Cupcake Royale founder/owner Jody Hall and her head pastry chef/chief operations officer Nicki Kerbs have been busy. Adding ice cream to the now 12-year-old cupcake chain in 2012 and expanding Cupcake Royale to six branches in 2013 was all well and good, but Hall and Kerbs, it seems, were just getting started.
This spring, the duo introduces a range of new endeavors: a donut pop-up in the Ballard Cupcake Royale starting this Saturday, March 28; 10 new flavors of ice cream developed with prominent local chefs beginning May 11 (in all branches) and a new non-Cupcake Royale-related business called The Goodship Company, marketing cannabis sweets in 18 approved venues around Seattle so far, as of last week. We caught up with the treat team for details on all, and any idea of what might be next.
This Saturday, March 28, Rodeo Donut will ride into the Ballard Cupcake Royale at 7 a.m. to serve up six flavors of small-batch brioche donuts ($2.50 to $3 each) for as long as they last. Hall plans to offer the pop-up at the Ballard shop through the end of June, rotating six flavors daily among the 14 they have developed so far: orange lemon honeysuckle, salted caramel crème brulee and preserved lemon, to name a few.
What’s different about these donuts? A few things, according to Kerbs, who developed the recipes with a team of other Cupcake Royale bakers. Made from brioche dough, which includes eggs, egg yolks and butter instead of shortening, like most donut doughs, Rodeo donuts are lighter and fluffier than what we’re used to—as well as richer (thank you, butter).
Furthermore, the particular brioche base that Kerbs and co. have developed packs flavor, featuring orange flower water, vanilla beans, orange zest and honey in place of half of its sugar.
Finally, Kerbs says that Rodeo Donuts are distinct in that all of the glazes and fillings are also housemade (“nothing from a bucket”), and they'll will be prepared in small batches and served fresh from the fryer.
“Our goal is quality over quanity,” Kerbs says. “We want the donut to be an experience, almost like a plated dessert: you get your sauce, your crunchy topping…” and so on. She notes that New York and Chicago have offered inspiration with their brioche donuts, as well as Crosstown Doughnuts in London.
Set to rise early Saturday? A bonus for those at that door of the Ballard Cupcake Royale at the Rodeo grand opening at 7: a free 12-ounce Stumptown coffee will be paired with each donut purchase while supplies last.
Chef Ice Cream Collaboration
Starting May 11, all six Cupcake Royale locations will roll out three of 10 new ice cream flavors recently developed with local chefs, including Renee Erickson (The Whale Wins, The Walrus and the Carpenter, Barnacle), Ethan Stowell (Staple & Fancy, Anchovies & Olives, How to Cook a Wolf), Jonathan Sundstrom (Lark) and notable newcomer Canlis’ chef Brady Williams.
How it works: Kerbs asked each chef for his or her favorite ice cream flavor or one they'd like to create. Erickson, for example, chose rocky road, and suggested touches she thought would make it shine: vanilla, salted Spanish peanuts or Marcona almonds and more. Then Kerbs and her team developed a version of the flavor and sent it to Erickson to sample and offer input. After several rounds of tasting and Erickson’s ultimate sign off, Renee’s Rocky Road is a smoky, salty variety, composed of sea salted Theo chocolate ice cream, Marcona almond bark and marshmallow ribbon.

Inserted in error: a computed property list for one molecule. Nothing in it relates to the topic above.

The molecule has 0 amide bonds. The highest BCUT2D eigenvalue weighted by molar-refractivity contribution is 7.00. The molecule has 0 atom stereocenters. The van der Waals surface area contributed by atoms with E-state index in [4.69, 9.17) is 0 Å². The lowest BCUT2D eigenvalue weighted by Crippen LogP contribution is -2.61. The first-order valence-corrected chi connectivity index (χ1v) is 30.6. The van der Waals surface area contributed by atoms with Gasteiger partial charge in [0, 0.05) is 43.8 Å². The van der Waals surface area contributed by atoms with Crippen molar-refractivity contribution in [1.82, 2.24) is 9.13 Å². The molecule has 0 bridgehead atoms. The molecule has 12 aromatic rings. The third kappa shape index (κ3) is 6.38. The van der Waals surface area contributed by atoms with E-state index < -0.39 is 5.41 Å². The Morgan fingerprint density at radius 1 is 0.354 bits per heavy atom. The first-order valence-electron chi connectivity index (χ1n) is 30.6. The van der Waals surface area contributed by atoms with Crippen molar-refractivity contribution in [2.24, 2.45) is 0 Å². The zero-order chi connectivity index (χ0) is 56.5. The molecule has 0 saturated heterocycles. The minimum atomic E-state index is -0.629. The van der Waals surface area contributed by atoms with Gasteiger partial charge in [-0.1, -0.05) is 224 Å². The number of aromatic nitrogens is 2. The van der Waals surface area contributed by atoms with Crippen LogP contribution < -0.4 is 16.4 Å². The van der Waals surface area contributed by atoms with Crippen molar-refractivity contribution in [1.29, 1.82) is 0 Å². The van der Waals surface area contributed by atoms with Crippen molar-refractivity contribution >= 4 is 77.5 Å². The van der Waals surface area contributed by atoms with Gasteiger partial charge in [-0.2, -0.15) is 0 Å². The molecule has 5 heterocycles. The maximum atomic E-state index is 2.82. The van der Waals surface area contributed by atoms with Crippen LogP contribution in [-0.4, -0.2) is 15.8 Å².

Other flavors so far include Ethan’s Honey Ricotta with Pistachio Brittle (local honey ricotta ice cream with pistachio brittle folded in) and John’s Brown Butter Salted Pecan (lightly salted brown butter ice cream with roasted pecans). Once all the flavors are complete, Kerbs and Hall plan to offer three flavors at a time and are considering taste-offs and more come summer, so stay tuned.
The Goodship Company
Outside of Cupcake Royale, Hall and Kerbs have been working on yet another product: a refined marijuana cookie as a part of Hall’s new business, The Goodship Company. In two flavors so far (sea salt chocolate chip and Saigon cinnamon snickerdoodle), each cookie has 10 mg of marijuana’s psychoactive chemical THC extract, a serving size according to the state. The confections are available at 18 local retailers approved to sell recreational marijuana so far, including Uncle Ike’s (23rd and Union), Dockside Cannibis (150th and Aurora), Cannibis City (2733 4th Ave S.), Ganja Goddess (3207 1st Avenue S) and Rain City Cannibis (11537 Rainier Ave S).
“I like the idea that we can help normalize marijuana,” Hall says, who teamed with Kerbs as well as various food scientists for a year to develop what she considers a sophisticated treat that “tastes delicious and is made really well.”
“I love the notion that people would bring a six-pack of our cookies to a dinner party like we might bring a nice bottle of wine. It’s a really fun way to imbibe,” she says. “I think they help people disconnect from all the clutter in their brains, and help us be more present. They help us notice the beauty around us more; they help us connect with what were doing and the people we’re with. I think that’s stuff we’re all starved for.”
Hall recommends that people start with a quarter or a half cookie to “figure out your cruising altitude” and not overdo it. The confections come in childproof packages that must be cut open and don’t let in air or light, with leaf-free labeling designed to appeal to the adult set.
“The package is meant to be something you’d want to learn more about and trust,” she says.
Want a taste? Hall will be on hand with uninfused samples at Dockside Cannabis this Thursday, March 26 from 5 to 7 p.m. to promote the cookies and discuss her baking experience. At present, single servings of both the chocolate chip and the snickerdoodle are available ($11-13 each, with a 60-day shelf life). In a month, cookie six-packs will go on the market, and in May Goodship will release chocolate bars.